Start-stop issue puts a damper on driving newer Subaru

Dear Car Talk:

I recently purchased a 2020 Subaru Forester. So far, I love this car!

One of its many features is the automatic start and stop system, which shuts off the engine when you stop at a light and restarts it when you take off. When it functions, I notice a small shake as the engine shuts down and another shake when the engine starts back up.

At first, I found this annoying and thought something was wrong. But after speaking with the dealer and numerous friends who drive Subarus, I think the engine just shakes when it starts.

However, the salesperson who sold me the car told me that if one turns on the rear defroster, the shaking will stop. This seems to be true! However, the rear defroster does not stay on all the time, and with each start of the engine, I must remember to turn it on if I want to use it to control the shaking.

My question is: Why does enabling the rear defroster stop the engine from shaking, and why does the car shake when the rear defroster is off?

— Alan

Most cars now have these start-stop systems to save fuel and reduce pollution. And some manufacturers simply do a better job of eliminating that “restarting” vibration than others. On some cars, you don’t even notice it.

Unfortunately, Subaru is at the San Andreas Fault end of the spectrum. It’s among the worst in damping that engine vibration on restart. Why is that? We can’t say for sure. It may have to do with the unique “boxer” engine that Subaru uses in which the pistons are horizontally opposed, creating greater side to side movement and more vibration.

That design has advantages, like a lower center of gravity. But excessive smoothness is not one of those advantages. That never mattered until recently. Not long ago, you’d start your car a few times a day. But with stop-start systems, you’re starting it 50 or 100 times a day. So an engine that shakes on restart is suddenly a real annoyance.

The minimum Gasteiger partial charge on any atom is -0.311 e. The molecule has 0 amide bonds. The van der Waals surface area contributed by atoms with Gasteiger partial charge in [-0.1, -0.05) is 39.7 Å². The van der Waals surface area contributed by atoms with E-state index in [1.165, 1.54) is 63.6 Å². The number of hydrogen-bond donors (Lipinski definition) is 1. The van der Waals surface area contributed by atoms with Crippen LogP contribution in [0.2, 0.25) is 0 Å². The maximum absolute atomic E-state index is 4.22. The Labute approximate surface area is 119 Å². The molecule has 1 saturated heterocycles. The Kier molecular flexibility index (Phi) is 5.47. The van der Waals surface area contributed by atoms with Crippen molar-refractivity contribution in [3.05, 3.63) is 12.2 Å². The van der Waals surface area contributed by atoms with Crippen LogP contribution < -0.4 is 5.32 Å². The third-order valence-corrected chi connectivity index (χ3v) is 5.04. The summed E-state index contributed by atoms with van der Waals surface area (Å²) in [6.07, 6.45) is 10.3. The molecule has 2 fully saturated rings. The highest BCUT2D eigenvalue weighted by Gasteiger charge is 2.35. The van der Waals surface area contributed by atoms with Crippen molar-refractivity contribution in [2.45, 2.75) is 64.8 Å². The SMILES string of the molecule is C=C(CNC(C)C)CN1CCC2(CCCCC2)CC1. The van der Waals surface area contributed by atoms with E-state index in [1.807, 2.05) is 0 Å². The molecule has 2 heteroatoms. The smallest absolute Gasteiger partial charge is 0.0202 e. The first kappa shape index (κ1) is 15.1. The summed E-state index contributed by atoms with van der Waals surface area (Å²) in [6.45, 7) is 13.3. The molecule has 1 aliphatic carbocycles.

We hope Subaru figures it out soon — through better damping or whatever — because it’s an unfortunate demerit on an otherwise very good car.

Why does turning on the rear defroster stop the shaking? Because using the defroster temporarily disables the start-stop system. When there’s a large electrical draw, like the rear window defroster, the car’s computer disables the start-stop system to keep the battery from being drained while you’re stopped with the engine off.

As an alternative, if you dig into your touch-screen menus, you’ll find an option to turn off the start-stop system. It’s not as convenient as pushing a simple rear defroster button (we wish it were, hint hint, Subaru), but it will disable the start-stop system for the remainder of your current trip. By regulation, they can’t let you turn it off permanently, so you have to do that each time you drive. But it’s either that or driving around with a preternaturally warm rear window, Alan. Your choice.

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c) 2020 by Ray Magliozzi and Doug Berman
Distributed by King Features Syndicate Inc.

Katherine E. Ackerman

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